Paris fashions illustrated in November 1929. Patou, second from left, took credit for the new silhouette, with longer skirts and belts at the natural waist. The designers are: 10) Molyneux, 11) Patou; 12) Cheruit; and 13) Mary Nowitsky. Delineator, November 1929. Nowitsky also shows a natural waist and a knee-covering hem, but Patou’s is noticeably longer.

Patou’s new silhouette was influencing patterns within a few months:

Two Butterick patterns from April 1930 show the new silhouette: dresses with a natural waist and much longer skirts than in the late 1920s.

Sadly, Butterick’s Delineator magazine was affected by the October 1929 economic crisis, with a decrease of advertisers and the near elimination of color fashion illustrations. However, these 1930 evening gowns were given the full treatment: ours to enjoy.

Evening patterns from Butterick: Left, 2978 has a deep back opening; Center, 2972 has diagonal flounces,; and right, 2976 uses several layers of net, growing gradually more transparent toward the hem. Delineator, January 1930, page 24. All are belted near the natural waist.

Butterick 2978 is a “princess” frock — i.e., it has no waist seam. January 1930. Dresses with these very narrow straps were said to have “camisole” necklines.

Butterick 2972, with a cape over one shoulder, also has a “princess corsage.” January 1930.

Butterick 2976, shown in pastel net instead of black. In this front view of the “princess body,” you can see that there is no waist seam. There are three layers of net, with an opaque layer closest to the body.

The top of the net dress has a very modern “deconstructed” look, as though the net covering the upper chest had been cut from top to bottom and is left hanging free, front and back.

A closer look at the tops of dresses 2978, 2972, and 2976 (black net), which is asymmetrical. (So is the blue one.)

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Filed under 1920s, 1920s-1930s, 1930s, evening and afternoon clothes, Vintage Couture Designs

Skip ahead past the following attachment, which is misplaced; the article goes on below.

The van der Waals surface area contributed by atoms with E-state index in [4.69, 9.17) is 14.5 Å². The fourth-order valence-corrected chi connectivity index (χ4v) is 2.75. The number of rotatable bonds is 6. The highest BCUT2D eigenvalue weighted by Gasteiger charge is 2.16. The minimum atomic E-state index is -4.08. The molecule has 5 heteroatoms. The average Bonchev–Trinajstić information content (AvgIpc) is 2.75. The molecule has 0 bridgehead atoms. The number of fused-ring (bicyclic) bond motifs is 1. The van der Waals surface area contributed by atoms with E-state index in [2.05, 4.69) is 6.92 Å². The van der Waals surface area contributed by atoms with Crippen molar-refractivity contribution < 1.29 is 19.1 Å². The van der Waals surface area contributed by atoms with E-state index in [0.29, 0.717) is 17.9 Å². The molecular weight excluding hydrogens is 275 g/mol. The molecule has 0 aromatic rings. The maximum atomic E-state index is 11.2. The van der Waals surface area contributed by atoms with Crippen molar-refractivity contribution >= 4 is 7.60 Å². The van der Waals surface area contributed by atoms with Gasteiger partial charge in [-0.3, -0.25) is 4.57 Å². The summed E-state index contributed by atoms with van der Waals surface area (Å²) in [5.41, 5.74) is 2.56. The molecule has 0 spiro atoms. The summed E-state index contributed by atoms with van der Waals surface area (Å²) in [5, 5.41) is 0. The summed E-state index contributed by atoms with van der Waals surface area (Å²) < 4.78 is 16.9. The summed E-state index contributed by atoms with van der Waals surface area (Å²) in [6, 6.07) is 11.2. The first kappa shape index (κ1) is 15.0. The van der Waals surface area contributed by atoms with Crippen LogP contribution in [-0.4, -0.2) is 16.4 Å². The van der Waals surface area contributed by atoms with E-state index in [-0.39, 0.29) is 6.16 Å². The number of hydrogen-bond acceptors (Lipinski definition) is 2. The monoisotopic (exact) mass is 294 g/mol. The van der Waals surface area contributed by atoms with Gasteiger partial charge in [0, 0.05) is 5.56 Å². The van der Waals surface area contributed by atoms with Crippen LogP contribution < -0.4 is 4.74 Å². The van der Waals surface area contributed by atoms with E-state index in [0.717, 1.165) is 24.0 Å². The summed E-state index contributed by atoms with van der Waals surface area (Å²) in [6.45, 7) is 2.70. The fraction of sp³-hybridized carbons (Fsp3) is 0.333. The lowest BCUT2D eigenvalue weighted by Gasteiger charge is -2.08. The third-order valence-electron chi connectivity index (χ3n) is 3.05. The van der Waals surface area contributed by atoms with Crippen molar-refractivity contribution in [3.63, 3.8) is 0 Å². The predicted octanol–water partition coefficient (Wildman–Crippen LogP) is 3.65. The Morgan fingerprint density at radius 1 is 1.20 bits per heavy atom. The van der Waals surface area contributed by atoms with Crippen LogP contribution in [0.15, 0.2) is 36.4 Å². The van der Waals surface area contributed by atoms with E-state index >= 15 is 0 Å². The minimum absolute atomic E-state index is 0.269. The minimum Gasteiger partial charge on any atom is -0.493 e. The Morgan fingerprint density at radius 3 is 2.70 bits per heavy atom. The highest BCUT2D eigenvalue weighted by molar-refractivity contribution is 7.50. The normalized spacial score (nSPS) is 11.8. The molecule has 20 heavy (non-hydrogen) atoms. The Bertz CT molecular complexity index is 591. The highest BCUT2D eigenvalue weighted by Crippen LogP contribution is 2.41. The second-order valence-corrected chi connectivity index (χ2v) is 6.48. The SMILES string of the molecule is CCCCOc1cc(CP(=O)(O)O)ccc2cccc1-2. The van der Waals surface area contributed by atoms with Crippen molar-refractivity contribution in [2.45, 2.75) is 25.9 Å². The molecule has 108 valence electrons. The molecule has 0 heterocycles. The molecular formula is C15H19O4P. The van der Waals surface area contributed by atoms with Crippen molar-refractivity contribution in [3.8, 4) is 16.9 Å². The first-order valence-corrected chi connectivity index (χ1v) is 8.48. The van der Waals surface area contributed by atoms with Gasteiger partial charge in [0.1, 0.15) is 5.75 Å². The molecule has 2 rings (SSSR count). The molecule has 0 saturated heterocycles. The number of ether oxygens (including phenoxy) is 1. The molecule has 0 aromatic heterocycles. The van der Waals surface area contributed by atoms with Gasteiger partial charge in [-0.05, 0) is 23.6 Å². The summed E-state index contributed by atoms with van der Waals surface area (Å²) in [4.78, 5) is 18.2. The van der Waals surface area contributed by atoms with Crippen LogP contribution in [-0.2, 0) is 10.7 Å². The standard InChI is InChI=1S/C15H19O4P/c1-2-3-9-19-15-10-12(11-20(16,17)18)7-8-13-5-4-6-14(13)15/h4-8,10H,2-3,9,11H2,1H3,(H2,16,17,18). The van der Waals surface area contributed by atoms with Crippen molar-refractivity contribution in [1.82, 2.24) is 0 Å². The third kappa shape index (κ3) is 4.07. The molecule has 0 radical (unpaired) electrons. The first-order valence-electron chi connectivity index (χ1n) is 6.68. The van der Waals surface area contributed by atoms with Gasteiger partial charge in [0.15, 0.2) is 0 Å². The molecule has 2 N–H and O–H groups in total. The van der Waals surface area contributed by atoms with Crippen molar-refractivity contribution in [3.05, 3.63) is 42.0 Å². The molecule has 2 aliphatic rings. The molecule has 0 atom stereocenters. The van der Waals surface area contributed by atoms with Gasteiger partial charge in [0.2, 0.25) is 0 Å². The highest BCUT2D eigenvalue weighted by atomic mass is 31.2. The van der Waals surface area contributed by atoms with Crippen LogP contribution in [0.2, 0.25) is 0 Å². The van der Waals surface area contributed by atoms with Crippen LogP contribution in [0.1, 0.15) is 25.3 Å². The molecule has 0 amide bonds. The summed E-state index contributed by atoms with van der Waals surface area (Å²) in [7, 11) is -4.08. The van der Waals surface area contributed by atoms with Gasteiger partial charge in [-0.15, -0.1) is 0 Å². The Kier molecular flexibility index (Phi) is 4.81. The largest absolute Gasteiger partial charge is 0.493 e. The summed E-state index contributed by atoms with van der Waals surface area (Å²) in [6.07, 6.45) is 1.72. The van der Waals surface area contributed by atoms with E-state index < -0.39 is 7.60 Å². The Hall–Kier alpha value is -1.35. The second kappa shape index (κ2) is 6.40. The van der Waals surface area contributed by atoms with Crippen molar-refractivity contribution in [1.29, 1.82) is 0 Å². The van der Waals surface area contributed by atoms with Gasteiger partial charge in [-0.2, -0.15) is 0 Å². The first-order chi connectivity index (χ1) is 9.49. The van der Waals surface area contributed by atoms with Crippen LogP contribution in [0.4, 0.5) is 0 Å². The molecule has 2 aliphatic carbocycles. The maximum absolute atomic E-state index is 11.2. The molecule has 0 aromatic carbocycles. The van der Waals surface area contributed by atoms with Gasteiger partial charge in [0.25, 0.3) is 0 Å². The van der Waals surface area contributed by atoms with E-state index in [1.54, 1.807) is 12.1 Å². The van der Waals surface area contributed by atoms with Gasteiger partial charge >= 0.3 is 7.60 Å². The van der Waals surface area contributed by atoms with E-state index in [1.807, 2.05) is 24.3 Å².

Postcard #2 from My Vacation at the Library

Three fashions for daytime, Delineator magazine, March 1929, page 29. They have characteristic dropped waists, a horizontal line across the hip, and hems that barely cover the knee.

Less than a year later:

Fashions for daytime, Delineator magazine, January 1930. Butterick 3007 and 2984, on sale in January 1930, demonstrate the transition from 1920s to 1930s.

It’s obvious that by January 1930, the change from the low-waisted, short-skirted 1920’s silhouette was already well under way.
At a first glance, these suits do have a 1920’s look, but the return to the natural waistline and the move toward longer hems which they demonstrate is also illustrated on this catalog cover.

Ad for Butterick Quarterly from Delineator, January 1930, p 76.

It’s remarkable, when you consider the lead time for creating sewing patterns and for magazine publication: The design has to be approved, made into a prototype (muslin) and patterned,  made up in fabric, modeled for the illustrators, “graded” up and down to a full range of sizes, and set into mass production before being issued and publicized in magazines, etc. This suit was not designed in January 1930, but several months earlier.

Butterick 2984 took months to develop and have ready for sale in January of 1930.

It looks very much like the popular cardigan-jacketed suit of the Twenties, complete with a long neck tie, but the skirt has a natural waist and a seam line at the familiar 1920’s hipline. The jacket is long, falling well past that old hip-level design line, and the skirt falls three or four inches below the knee.

Butterick Quarterly cover, January 1930. Suit 2984 is on the right, and is shown in a different illustration below..

Butterick 3007 (L) and 2984 (R) from January 1930. No. 3007 has a low hip seam and unstructured bodice that allows the wearer to put the belt where she likes.

Two other observations: The three-quarter length coat was a popular 1930 option, and in 1930, a “sleeveless” dress really was sleeveless.

I’ve been curious about the transition from 1920s to 1930s; apparently it happened very fast!

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Filed under 1920s-1930s, 1930s, Old Advertisements & Popular Culture, Sportswear, Uncategorized, Vintage patterns

Rapid Change in Twenties’ Fashions: 1924 to 1927

Dresses for women; Butterick’s Delineator magazine, March 1924, p 27.

When we speak of “the Twenties,” most of us are picturing the short skirts and dropped waists of the later 1920s:

Two Butterick pattterns for women, March 1927.

But during the immediate post-war Twenties, women’s clothing actually became longer, although less bulky and more revealing of the body under the clothes.

These dresses are from 1918, the year the war ended. One has a slightly dropped waist:

Dresses, skirts and blouses, Butterick patterns in Delineator magazine, July 1918, page 52.

Dresses, skirts and blouses, Butterick patterns in Delineator magazine, July 1918, page 52.

And these — 6 years later — are from 1924:

Butterick patterns for women, Delineator magazine, March 1924, page 27.